The model shown in Figure 6 illustrates similar progressive sharpening as signals progress from the accumulator to the threshold latch2. Figure 6 also clearly shows, however, that the threshold mechanism’s activation (in red) qualitatively matches the description of an accumulator, in that the level of activation rises throughout the stimulus presentation to a maximum that is time-locked to the response. Compared to the accumulator in this trace (green), the threshold is very distinct, since its activation accelerates during the stimulus into a final ballistic component. However, without the green trace for comparison, the red threshold trace would be difficult to rule out as the signature of an evidence accumulator. Furthermore, as shown later, task variables that modulate the ramping activity of putative neural accumulators should also be expected to modulate threshold-unit activity, compounding the difficulty of discriminating between accumulator and threshold mechanisms.


Figure 6. Noiseless activation traces of a complete circuit comprising an accumulator/integrator, threshold latch, and shutoff latch, but lacking positive feedback from threshold-to-accumulator. Blue: input signal; green: accumulator; red: threshold latch; black: shutoff latch. Here the stimulus was arbitrarily terminated when the threshold latch exceeded 0.8 activation. Note the post-response dip below baseline in the accumulator.

One additional feature of the model in Figure 6 – the “shutoff latch” component (black) – is worth mentioning at this point, since without it, connection weights in the circuit can easily be tuned to preserve a decision commitment over a delay period (note how long the threshold mechanism is active in Figure 5, for example). Without a shutoff signal, the circuit could make a decision commitment and maintain it indefinitely (the red threshold latch could latch into the ON state). Such behavior would be required in working memory tasks, and may occur even in tasks for which such behavior would seem to be suboptimal (e.g., Kiani et al., 2008). For tasks that require immediate responding and resetting for future decisions, however, adding a shutoff latch increases reset speed and can prevent undesired latching of the threshold-unit.

Examining traces of FEF activity during visual search tasks for neurons that have been interpreted as accumulators (reprinted in Figure 7) shows how similar their average activation pattern is to the pattern produced by the threshold model in Figure 6 (red trace). Much the same is true for FEF recordings collected during dot-motion discrimination tasks, as shown, for example, in Figure 2 of Ding and Gold(2012, reprinted here as Figure 8). In the model, furthermore, differences in evidence-accumulation rates lead to corresponding differences in the ramp-up rate of the threshold mechanism (see Figure 9C). Stochastic model simulations in Figure 9C show that changes in the threshold mechanism activation naturally mimic changes in the neural firing-rate data in Figure 7 across fast/slow response-time conditions, as well as the firing-rate changes in Figure 8 across motion coherence-level conditions.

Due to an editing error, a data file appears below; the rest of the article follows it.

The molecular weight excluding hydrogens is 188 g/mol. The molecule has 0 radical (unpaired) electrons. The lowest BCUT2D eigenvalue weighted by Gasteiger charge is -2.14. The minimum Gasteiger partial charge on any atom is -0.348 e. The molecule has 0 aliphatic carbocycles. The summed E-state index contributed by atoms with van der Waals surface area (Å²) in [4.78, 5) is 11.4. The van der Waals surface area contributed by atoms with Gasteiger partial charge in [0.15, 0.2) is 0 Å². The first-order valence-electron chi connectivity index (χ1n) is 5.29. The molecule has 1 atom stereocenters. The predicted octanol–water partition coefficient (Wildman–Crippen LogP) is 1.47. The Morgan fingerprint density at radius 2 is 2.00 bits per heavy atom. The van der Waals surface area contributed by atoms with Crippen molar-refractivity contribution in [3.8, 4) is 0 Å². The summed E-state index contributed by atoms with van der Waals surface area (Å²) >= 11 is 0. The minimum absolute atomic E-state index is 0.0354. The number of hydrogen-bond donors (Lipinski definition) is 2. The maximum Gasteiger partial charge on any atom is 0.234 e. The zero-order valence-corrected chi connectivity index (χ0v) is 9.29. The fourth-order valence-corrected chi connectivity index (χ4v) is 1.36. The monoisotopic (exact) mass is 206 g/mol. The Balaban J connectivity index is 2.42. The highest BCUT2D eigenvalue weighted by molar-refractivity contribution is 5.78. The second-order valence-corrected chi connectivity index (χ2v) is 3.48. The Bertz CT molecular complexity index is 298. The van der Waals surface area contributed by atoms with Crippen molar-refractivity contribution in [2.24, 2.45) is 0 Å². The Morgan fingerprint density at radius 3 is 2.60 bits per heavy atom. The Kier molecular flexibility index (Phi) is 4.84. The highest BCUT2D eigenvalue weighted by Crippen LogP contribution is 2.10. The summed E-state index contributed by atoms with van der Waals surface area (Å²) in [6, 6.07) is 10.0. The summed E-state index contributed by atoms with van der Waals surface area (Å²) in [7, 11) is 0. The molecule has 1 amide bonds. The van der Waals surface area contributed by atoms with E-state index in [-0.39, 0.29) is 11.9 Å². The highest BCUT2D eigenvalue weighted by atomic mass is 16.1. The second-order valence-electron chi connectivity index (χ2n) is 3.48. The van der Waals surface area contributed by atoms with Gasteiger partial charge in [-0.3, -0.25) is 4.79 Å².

Figure 7. Reprint of Figure 10A, from Purcell et al. (2010), showing movement neurons in monkey FEF whose activation profiles correlate with reaction-time in a visual search task.


Figure 8. Reprint of Figure 2, Ding and Gold (2012), showing accumulator-dynamics in FEF neurons likely to be inhibitory (top row) and excitatory (bottom row). Data were obtained during a reaction-time version of a dot-motion discrimination task (A,D) and a memory-guided saccade task (B,E). (C) The narrow action potential profile of the presumably inhibitory interneuron in (A,B). (F) The broader action potential profile of the presumably excitatory pyramidal cell in (D,E).


Figure 9. Dynamics of a threshold latch in response to three different signal strengths, with non-zero noise. Blue: strong signal; green: medium signal; red: weak signal. (A) Input-output evolution of the threshold-unit’s dynamics, starting at the origin and moving rightward, and upward along the bottom branch of the folded, effective activation function. Note the failure of the system’s output value to exceed 0.4 before the shutoff inhibition drives the system down and to the left well before the system’s output reaches its stable attracting value just below 1. (B) Stimulus-locked averages of activation (dashed: accumulator; solid: threshold-unit). (C) Response-locked averages of the threshold-unit activations, showing a common final level of activation, but differences in buildup rate for different signal qualities defining the gray area in the magnified inset (compare to Figures 7 and 8).

The pattern of activity shown in Figure 7 also motivates a theoretical alternative to the threshold-interpretation proposed in this paper. This alternative is known as the “gated accumulation” theory of FEF movement neuron activity (Purcell et al., 2010). According to this theory (at least as applied to monkey eye movements during visual search tasks), evidence accumulation is a process that may happen close to the time of the response, after a kind of initial quality check determines whether stimulus information should pass through a gate into the accumulator. Changes in the rate of this accumulation determine response time.